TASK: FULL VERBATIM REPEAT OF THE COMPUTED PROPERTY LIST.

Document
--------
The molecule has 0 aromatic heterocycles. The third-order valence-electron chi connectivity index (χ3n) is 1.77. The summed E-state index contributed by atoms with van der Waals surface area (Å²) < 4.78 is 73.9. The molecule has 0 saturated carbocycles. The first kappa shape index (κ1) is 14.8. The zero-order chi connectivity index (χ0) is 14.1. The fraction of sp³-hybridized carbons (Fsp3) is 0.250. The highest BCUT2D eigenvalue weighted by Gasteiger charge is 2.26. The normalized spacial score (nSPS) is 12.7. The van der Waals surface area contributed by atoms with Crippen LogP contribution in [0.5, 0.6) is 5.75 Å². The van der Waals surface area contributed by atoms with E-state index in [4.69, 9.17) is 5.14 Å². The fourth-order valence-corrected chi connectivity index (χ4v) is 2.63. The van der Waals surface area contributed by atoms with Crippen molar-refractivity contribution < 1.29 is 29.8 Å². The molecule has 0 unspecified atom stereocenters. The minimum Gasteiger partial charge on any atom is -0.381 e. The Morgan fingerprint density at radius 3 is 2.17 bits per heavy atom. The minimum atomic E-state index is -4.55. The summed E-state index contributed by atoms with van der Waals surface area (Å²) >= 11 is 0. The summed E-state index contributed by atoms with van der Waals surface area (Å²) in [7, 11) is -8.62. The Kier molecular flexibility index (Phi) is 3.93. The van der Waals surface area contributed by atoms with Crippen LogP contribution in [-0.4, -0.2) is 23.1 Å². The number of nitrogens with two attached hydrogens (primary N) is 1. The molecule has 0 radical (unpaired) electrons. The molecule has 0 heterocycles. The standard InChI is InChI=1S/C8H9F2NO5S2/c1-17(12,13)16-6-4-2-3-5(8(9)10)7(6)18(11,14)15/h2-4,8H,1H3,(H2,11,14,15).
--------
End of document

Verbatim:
The molecule has 0 aromatic heterocycles. The third-order valence-electron chi connectivity index (χ3n) is 1.77. The summed E-state index contributed by atoms with van der Waals surface area (Å²) < 4.78 is 73.9. The molecule has 0 saturated carbocycles. The first kappa shape index (κ1) is 14.8. The zero-order chi connectivity index (χ0) is 14.1. The fraction of sp³-hybridized carbons (Fsp3) is 0.250. The highest BCUT2D eigenvalue weighted by Gasteiger charge is 2.26. The normalized spacial score (nSPS) is 12.7. The van der Waals surface area contributed by atoms with Crippen LogP contribution in [0.5, 0.6) is 5.75 Å². The van der Waals surface area contributed by atoms with E-state index in [4.69, 9.17) is 5.14 Å². The fourth-order valence-corrected chi connectivity index (χ4v) is 2.63. The van der Waals surface area contributed by atoms with Crippen molar-refractivity contribution < 1.29 is 29.8 Å². The molecule has 0 unspecified atom stereocenters. The minimum Gasteiger partial charge on any atom is -0.381 e. The Morgan fingerprint density at radius 3 is 2.17 bits per heavy atom. The minimum atomic E-state index is -4.55. The summed E-state index contributed by atoms with van der Waals surface area (Å²) >= 11 is 0. The summed E-state index contributed by atoms with van der Waals surface area (Å²) in [7, 11) is -8.62. The Kier molecular flexibility index (Phi) is 3.93. The van der Waals surface area contributed by atoms with Crippen LogP contribution in [-0.4, -0.2) is 23.1 Å². The number of nitrogens with two attached hydrogens (primary N) is 1. The molecule has 0 radical (unpaired) electrons. The molecule has 0 heterocycles. The standard InChI is InChI=1S/C8H9F2NO5S2/c1-17(12,13)16-6-4-2-3-5(8(9)10)7(6)18(11,14)15/h2-4,8H,1H3,(H2,11,14,15).